I love Amelia Earhart and i've been wanting to know what happened to her and I can't believe you know what happend to her but hopefully your telling the truth. Anyway Amelia Earhart is like my idol.
Anonymous More than 1 year ago
Amelia Earheart,wherever you are,my name is amelia too. Me and amelia have 2 things in common-our names and we both like adventures-but I like astronomy too. from amelia
MFowler More than 1 year ago
Everyone knows that Amelia Earhart did not finish her around-the-world flight in 1937 - and that is about the only thing that anyone interested in finding out what happened next can agree on. Did she and navigator Fred Noonan crash at sea? Did the Japanese execute them after a secret spy mission? Did Amelia somehow survive and end up living in the US under an assumed name? Was that Star Trek: Voyager episode the true solution? Up to now, more than a dozen books have hashed out numerous theories, with various degrees of credibility, but all have had one thing in common - they "solve" the mystery with a mixture of carefully selected facts (it's easy to ignore what doesn't support your version of reality), speculation unsupported by any contemporaneous records, unscientifically-interpreted evidence (photos, etc.), and not a few WAGs. "Finding Amelia" strips away the legends and myths that have grown up around Earhart and her last flight, and for the first time ALL of the available contemporary records from the actual time are laid out in chronological order, explained and then left to stand on their own. All of the post-loss radio messages. All of the hoaxes. All of the painfully inept attempts by the US government to find Amelia in time to save her from herself. To his credit, author Ric Gillespie makes no attempt to say the mystery is finally solved. While not solved, the mystery of Amelia and Fred's disappearance is in many ways finally REsolved, because all of the information is laid out in the same order that it happened. This does make for a tedious read at points, but it is critical for understanding the whole of the World Flight as it came to its tragic (some might say foregone) conclusion. Facts are not selectively used, broad assumptions are not stated as fact, and all of the materials used to prepare the manuscript are available for the reader's review on the accompanying DVD. It's a good read that will keep you turning the pages until the very end, where a surprising Epilogue sets your mind wandering down a whole new path.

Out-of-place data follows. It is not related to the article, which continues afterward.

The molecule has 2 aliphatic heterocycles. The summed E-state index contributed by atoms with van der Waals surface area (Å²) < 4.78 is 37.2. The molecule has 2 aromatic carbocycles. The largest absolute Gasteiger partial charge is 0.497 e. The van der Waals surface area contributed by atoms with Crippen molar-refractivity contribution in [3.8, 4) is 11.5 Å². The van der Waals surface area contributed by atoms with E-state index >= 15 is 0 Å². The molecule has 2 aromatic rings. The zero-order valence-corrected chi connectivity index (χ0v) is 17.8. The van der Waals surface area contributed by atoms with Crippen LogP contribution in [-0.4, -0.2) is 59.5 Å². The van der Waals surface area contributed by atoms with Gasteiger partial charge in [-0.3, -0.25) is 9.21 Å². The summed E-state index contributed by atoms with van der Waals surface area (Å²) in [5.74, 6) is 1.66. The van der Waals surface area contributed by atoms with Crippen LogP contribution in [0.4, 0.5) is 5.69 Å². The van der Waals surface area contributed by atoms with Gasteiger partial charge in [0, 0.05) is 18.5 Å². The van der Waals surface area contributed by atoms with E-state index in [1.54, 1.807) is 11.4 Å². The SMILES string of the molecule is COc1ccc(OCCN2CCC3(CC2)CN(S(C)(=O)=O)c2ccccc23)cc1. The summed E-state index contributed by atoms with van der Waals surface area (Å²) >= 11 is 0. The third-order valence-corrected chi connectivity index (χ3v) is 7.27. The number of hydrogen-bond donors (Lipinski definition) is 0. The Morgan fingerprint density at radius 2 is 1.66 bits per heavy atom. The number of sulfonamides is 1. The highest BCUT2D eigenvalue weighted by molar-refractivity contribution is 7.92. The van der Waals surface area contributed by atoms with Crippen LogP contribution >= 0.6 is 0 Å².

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Guest More than 1 year ago
As 'Finding Amelia' makes clear, the 1937 disappearance of Amelia Earhart and Fred Noonan was more about confusion than conspiracy. Ric Gillespie's spellbinding writing shatters a number of myths while presenting compelling evidence concerning what really happened on July 2, 1937 and afterwards. I found the chapter on Betty's Notebook to be particularly compelling--a Florida teenager may have been an 'earwitness' to SOS calls from Amelia Earhart and wrote down what she heard--but the entire book is an enthralling read. The accompanying DVD is an added bonus, as it contains scans of all of the listed sources. giving the reader the chance to assemble the pieces of this historical puzzle and reach their own conclusion.
booknutDA More than 1 year ago
I have not read this book, however, I read the original one Amelia Earhart lives by Joe Gervais and Joe Klaas. Amelia was on a secret mission by FDR to see how the Japanese were fortifying the islands, i.e. Howland, Wake before WWII when we got involved. I think she was captured and exchanged for Hiro Hitto the then emperor of Japan. She came back to this country and had a little "work" done so she would not be recognized. I hope one day we all find out. You can bet J. Edgar Hoover knew the truth. Too bad we could not read his secret files.